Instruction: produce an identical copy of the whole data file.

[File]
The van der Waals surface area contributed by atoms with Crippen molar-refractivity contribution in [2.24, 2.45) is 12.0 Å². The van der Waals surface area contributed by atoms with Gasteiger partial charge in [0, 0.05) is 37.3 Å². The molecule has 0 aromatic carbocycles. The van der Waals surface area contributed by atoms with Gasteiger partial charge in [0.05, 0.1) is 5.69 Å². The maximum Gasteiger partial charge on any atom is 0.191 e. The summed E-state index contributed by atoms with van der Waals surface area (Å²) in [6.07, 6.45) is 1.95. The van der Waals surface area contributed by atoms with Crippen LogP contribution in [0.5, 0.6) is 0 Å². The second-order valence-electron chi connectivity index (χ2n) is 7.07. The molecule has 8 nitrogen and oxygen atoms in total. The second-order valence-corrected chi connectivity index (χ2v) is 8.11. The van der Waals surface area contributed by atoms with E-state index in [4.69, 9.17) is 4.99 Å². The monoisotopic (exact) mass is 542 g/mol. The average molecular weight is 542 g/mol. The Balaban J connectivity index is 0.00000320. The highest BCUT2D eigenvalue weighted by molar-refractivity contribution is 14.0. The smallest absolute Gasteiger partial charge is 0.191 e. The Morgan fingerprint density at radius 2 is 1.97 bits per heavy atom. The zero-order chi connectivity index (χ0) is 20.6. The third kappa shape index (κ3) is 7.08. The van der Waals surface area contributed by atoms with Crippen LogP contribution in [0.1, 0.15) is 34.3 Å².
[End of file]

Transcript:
The van der Waals surface area contributed by atoms with Crippen molar-refractivity contribution in [2.24, 2.45) is 12.0 Å². The van der Waals surface area contributed by atoms with Gasteiger partial charge in [0, 0.05) is 37.3 Å². The molecule has 0 aromatic carbocycles. The van der Waals surface area contributed by atoms with Gasteiger partial charge in [0.05, 0.1) is 5.69 Å². The maximum Gasteiger partial charge on any atom is 0.191 e. The summed E-state index contributed by atoms with van der Waals surface area (Å²) in [6.07, 6.45) is 1.95. The van der Waals surface area contributed by atoms with Crippen LogP contribution in [0.5, 0.6) is 0 Å². The second-order valence-electron chi connectivity index (χ2n) is 7.07. The molecule has 8 nitrogen and oxygen atoms in total. The second-order valence-corrected chi connectivity index (χ2v) is 8.11. The van der Waals surface area contributed by atoms with E-state index in [4.69, 9.17) is 4.99 Å². The monoisotopic (exact) mass is 542 g/mol. The average molecular weight is 542 g/mol. The Balaban J connectivity index is 0.00000320. The highest BCUT2D eigenvalue weighted by molar-refractivity contribution is 14.0. The smallest absolute Gasteiger partial charge is 0.191 e. The Morgan fingerprint density at radius 2 is 1.97 bits per heavy atom. The zero-order chi connectivity index (χ0) is 20.6. The third kappa shape index (κ3) is 7.08. The van der Waals surface area contributed by atoms with Crippen LogP contribution in [0.1, 0.15) is 34.3 Å².